Magdalena had been overwhelmed with Simon, her 9 year old son, for a couple of weeks now. That night, after speaking with the company nutricionist and despite the fact that cooking wasn't one of her strengths, she had cooked lentils--a dish her son simply detested. And she knew it.
Magdalena was disappointed when Simon failed to appreciate her hard work--Magdalena tended to defrost food, not cook it. After she tried to reason with him for 15 minutes, the boy threw an uncontrollable tantrum. Magdalena dragged him to his corner to calm him down. Simon escaped. Magdalena turned the internet off. Simon switched it back on again. Magdalena called her husband. Simon covered his ears and kept on shouting and running around the room. Magdalena, not knowing what else to do, instictively sat down--or collapsed--on the sofa.
"Simon, look at me, look at me!" said Magdalena, who closed her eyes, put on a face of exaggerated rage, and began to throw cushions about. "I don't want to go to work! I don't want to go to work!"
"Mommy, what's wrong?" Simon stopped jumping on the chairs and shouting that he wouldn't eat lentils even if she tried to make him.
Magdalena answered: "I don't know." And soon after, continued: "I don't want to go to work! I don't want to go to work!"
Simon tried to get into his hissy fit again, but he had to shout louder than his mom and got bored. Magdalena snuggled into the sofa and invited her son over:
"Can you imagine how you'd feel if I got like that every time I didn't want to do something?"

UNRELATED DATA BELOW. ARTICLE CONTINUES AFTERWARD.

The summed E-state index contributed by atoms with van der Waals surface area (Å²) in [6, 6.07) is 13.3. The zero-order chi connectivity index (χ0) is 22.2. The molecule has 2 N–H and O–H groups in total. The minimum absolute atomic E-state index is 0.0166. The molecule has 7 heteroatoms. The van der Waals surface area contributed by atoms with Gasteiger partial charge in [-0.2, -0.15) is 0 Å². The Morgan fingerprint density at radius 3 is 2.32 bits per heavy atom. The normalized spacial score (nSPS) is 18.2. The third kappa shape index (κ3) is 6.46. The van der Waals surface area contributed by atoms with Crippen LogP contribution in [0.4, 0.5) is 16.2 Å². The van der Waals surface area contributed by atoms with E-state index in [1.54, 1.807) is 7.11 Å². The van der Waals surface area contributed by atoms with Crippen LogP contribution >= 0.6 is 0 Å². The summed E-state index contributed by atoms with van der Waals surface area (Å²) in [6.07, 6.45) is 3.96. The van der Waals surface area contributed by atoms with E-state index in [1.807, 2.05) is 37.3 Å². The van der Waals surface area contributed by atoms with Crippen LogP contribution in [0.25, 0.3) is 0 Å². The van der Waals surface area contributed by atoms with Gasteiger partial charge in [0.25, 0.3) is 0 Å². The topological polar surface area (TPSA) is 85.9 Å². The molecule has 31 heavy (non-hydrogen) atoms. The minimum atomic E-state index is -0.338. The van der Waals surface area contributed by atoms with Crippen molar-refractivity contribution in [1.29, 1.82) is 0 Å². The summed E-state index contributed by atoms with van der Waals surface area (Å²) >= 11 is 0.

"I don't put on that silly face, I only shout and run so you can't catch me."
"Can you imagine if I did that?"
"Well, Simon, the truth is that we can negotiate a lot of things. I know you don't like lentils, but also that they are essential for you to grow, and you haven't had any beans for over two months. Tonight the lentils aren't negotiable. Come on, I'll heat your plate up and you get to choose dessert.
"Ok," Simon grumbled. "But next time you make lentils, let me know so I'm prepared."
Magdalena had imitated Simon's tantrums before to show him how absurd his attitude was. But in the past, her imitations had been exact copyies of Simon's behavior--not an exaggeration. Simon had felt mocked, and so he'd continued to shout louder.
This time, on the verge of giving in, Magdalena had had a reaction that she didn't have time to analyse. She had imitated her son with over-the-top humour, having fun, not being serious. And that small humourous change allowed Simon to realize how he had acted without feeling humiliated or ashamed. After having had a laugh, he was able to feel like his mother had understood him. He felt that she had, in her own way, legitimized the fact that he didn't like lentils.
According to the point of view of psychoanalyst Maria Soledad Diaz, Magdalena empathized in an almost primitive way with her son. According to the expert, when a mother is overwhelmed and is close to being very emotional, she does not have the time nor the space to find adequate language to contain her son. However, in her path towards empathy, Magdalena had found a language that opened doors: her little performance had a big impact on Simon, and she managed to connect with him. And Simon knows the feeling of being understood. "It's the closest thing to magic I know," says Magdalena". But it wasn't magic. It was empathy. Basic empathy, but empathy nonetheless.
To trust oneself, to identify one's own emotions and let go of them for a moment, helps the magic of empathy occur.